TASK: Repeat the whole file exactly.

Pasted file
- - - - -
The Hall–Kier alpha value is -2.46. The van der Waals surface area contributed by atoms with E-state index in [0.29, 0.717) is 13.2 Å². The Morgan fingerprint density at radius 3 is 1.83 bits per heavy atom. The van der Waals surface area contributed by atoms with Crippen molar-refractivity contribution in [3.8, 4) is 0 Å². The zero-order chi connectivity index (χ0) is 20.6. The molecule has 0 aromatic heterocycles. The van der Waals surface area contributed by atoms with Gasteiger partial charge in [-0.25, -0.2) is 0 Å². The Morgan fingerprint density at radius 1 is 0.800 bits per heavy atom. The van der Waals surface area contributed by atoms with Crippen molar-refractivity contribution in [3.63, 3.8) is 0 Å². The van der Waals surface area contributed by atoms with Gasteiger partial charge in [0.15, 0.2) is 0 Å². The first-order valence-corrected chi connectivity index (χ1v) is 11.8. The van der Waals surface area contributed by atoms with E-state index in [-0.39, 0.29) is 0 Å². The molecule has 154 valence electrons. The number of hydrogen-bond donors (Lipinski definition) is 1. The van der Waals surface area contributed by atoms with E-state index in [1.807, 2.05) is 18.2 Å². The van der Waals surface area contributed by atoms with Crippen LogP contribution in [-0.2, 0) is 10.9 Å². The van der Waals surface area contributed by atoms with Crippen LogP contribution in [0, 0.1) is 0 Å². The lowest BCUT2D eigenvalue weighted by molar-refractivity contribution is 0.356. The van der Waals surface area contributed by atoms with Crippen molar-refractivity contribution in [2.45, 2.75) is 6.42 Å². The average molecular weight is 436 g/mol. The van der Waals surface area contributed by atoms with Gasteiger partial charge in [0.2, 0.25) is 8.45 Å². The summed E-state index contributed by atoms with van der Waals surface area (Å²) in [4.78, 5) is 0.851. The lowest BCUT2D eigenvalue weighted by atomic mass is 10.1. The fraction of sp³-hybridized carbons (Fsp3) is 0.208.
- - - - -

The Hall–Kier alpha value is -2.46. The van der Waals surface area contributed by atoms with E-state index in [0.29, 0.717) is 13.2 Å². The Morgan fingerprint density at radius 3 is 1.83 bits per heavy atom. The van der Waals surface area contributed by atoms with Crippen molar-refractivity contribution in [3.8, 4) is 0 Å². The zero-order chi connectivity index (χ0) is 20.6. The molecule has 0 aromatic heterocycles. The van der Waals surface area contributed by atoms with Gasteiger partial charge in [-0.25, -0.2) is 0 Å². The Morgan fingerprint density at radius 1 is 0.800 bits per heavy atom. The van der Waals surface area contributed by atoms with Crippen molar-refractivity contribution in [3.63, 3.8) is 0 Å². The van der Waals surface area contributed by atoms with Gasteiger partial charge in [0.15, 0.2) is 0 Å². The first-order valence-corrected chi connectivity index (χ1v) is 11.8. The van der Waals surface area contributed by atoms with E-state index in [-0.39, 0.29) is 0 Å². The molecule has 154 valence electrons. The number of hydrogen-bond donors (Lipinski definition) is 1. The van der Waals surface area contributed by atoms with E-state index in [1.807, 2.05) is 18.2 Å². The van der Waals surface area contributed by atoms with Crippen LogP contribution in [-0.2, 0) is 10.9 Å². The van der Waals surface area contributed by atoms with Crippen LogP contribution in [0, 0.1) is 0 Å². The lowest BCUT2D eigenvalue weighted by molar-refractivity contribution is 0.356. The van der Waals surface area contributed by atoms with Crippen molar-refractivity contribution in [2.45, 2.75) is 6.42 Å². The average molecular weight is 436 g/mol. The van der Waals surface area contributed by atoms with Gasteiger partial charge in [0.2, 0.25) is 8.45 Å². The summed E-state index contributed by atoms with van der Waals surface area (Å²) in [4.78, 5) is 0.851. The lowest BCUT2D eigenvalue weighted by atomic mass is 10.1. The fraction of sp³-hybridized carbons (Fsp3) is 0.208.